Reader K. writes:
"I’m 37 and my wife 24, married last year July, have one baby about 6 months…can we have sex daily?..is there any medical issue….if I do that..I feel weakness.. like back ache, sleepy in office, headache..but problem is I am ready for another shot.
This problem is not regular but started since last week when I took Viagra pill for overcoming my premature ejaculation problem…which is very regular since 5 months."
I can certainly sympathize, since if I had a 6-month-old and was having sex every day I’d probably feel weak and sleepy at the office, too.
Seriously, though, as far as I know there’s no restriction on frequency of sex at 6 months postpartum. Usually postpartum sex issues are with the mother, but once the mother is cleared for sex and meets the conditions most people are more or less ready to go. "The conditions," as they were told to me by a midwife I love, are that 1) the mother has to be done with the post-partum bleeding, 2) all cuts or tears must be healed, and 3) she has to feel like having sex. As you can see, meeting these three conditions could intersect with the 6-week mark everyone thinks is so magical, but the don’t necessarily have to. I am absolutely not aware of any restrictions on sex for men after the birth of a baby with regards to the reproductive organs.
(You don’t mention if your wife wants to have sex every day, but I can only assume that she’s happy with the frequency of sex you’re having. If she wasn’t, your question would be "How do I convince my wife to have sex every day?" instead of wondering if it’s medically advisable. If, by some chance, she’s not happy about having sex every day, then please negotiate for a frequency that you both enjoy.)
One explanation is that you’re just tired out from working and having a young baby. Having a baby adds another full-time (at least) job on to whatever a person is already doing. Before kids, you can work, have dinner, do errands or chores, have sex, and still go to bed at a reasonable time. Once you have a baby, you have to squeeze sex in around everything else, and you often don’t even get to start until you’re already exhausted from everything else you have to do. That makes for a big sleep deficit, and could make you sleepy at the office and headachy.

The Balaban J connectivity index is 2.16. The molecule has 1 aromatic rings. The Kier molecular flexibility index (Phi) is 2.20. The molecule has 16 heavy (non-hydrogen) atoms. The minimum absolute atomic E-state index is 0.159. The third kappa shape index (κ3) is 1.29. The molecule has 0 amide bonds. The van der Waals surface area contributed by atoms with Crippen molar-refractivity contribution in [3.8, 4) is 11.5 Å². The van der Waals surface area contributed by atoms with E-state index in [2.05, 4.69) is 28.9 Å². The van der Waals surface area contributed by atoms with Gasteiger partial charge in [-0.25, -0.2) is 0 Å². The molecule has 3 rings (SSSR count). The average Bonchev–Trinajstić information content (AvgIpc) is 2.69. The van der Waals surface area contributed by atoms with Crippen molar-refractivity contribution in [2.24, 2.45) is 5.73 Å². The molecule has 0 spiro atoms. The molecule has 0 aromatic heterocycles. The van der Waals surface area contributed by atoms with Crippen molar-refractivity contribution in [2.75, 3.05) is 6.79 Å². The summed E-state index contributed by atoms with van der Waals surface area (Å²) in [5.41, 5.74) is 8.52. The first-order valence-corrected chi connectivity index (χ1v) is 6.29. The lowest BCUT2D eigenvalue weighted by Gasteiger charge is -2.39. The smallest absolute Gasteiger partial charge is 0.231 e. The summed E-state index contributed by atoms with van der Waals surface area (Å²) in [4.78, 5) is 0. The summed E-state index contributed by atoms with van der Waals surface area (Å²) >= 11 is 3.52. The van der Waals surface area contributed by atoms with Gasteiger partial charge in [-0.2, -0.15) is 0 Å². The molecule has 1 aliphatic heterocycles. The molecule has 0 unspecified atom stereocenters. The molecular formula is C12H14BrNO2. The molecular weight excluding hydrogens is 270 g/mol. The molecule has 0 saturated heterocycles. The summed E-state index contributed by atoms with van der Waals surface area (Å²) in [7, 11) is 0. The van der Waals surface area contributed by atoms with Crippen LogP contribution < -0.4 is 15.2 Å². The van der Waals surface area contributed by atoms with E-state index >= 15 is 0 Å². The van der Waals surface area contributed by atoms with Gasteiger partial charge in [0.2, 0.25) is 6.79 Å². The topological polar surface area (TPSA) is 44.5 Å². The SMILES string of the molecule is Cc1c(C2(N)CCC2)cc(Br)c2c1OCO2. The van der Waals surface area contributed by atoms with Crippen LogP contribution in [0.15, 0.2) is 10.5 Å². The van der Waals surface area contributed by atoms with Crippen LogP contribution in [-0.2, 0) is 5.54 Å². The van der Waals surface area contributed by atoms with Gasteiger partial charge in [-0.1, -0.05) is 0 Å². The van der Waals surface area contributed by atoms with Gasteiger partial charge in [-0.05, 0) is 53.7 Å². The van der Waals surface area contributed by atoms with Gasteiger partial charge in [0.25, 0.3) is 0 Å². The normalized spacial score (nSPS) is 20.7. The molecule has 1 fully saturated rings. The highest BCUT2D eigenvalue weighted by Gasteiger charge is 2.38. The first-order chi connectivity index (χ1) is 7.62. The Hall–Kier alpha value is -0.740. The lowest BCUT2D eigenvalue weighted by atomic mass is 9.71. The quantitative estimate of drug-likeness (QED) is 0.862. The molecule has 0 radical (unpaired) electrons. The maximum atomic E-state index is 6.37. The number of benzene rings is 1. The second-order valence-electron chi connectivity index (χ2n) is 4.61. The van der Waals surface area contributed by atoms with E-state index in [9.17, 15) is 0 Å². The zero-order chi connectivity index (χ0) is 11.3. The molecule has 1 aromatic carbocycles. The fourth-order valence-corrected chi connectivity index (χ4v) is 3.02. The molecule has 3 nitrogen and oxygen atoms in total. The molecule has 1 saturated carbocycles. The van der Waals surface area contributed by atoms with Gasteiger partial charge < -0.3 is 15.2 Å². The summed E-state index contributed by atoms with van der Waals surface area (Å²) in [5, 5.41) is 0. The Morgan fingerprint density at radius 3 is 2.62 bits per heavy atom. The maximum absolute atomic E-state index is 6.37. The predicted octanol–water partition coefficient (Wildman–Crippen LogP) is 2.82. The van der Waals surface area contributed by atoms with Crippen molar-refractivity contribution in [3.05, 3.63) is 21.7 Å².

However, you say that this all started when you started taking the Viagra. I looked up side effects of Viagra, and sure enough, headache and backache are side effects, as is light-headedness (scroll all the way down toward the bottom). You’re having side effects of the Viagra.
You should call your doctor and talk to him/her about the side effects and see if there’s any other treatment for the premature ejaculation that you can try, or if it’s possibel to adjust the dose to eliminate the negative effects but maintain the beneficial ones. (Please, please tell me you started taking the Viagra under a doctor’s supervision. Recreational Viagra use is just so Footballers’ Wives. And if there’s some underlying medical cause of the premature ejaculation a doctor could help treat that instead of masking it with the little blue pill.)
If there’s nothing else that works as well for the premature ejaculation, you’re going to have to decide if the side effects of the Viagra are bad enough for you to stop taking it. I’d recommend that you make this decision with your wife, since your health (and by that I mean the headaches and backaches, but also your mood and your sexual satisfaction) affects all three of you in your family. I could tell you what I’d probably choose, but I’m not you. (I also think that men and women tend to weigh these things differently, as evidenced by the mating habits of the preying mantis, but that’s neither here nor there.)
The good news is that it sounds like all your worrysome symptoms are caused by the Viagra. I hope you and your doctor and wife can come up with a solution that lets you have sex as often as you want to without causing you physical pain.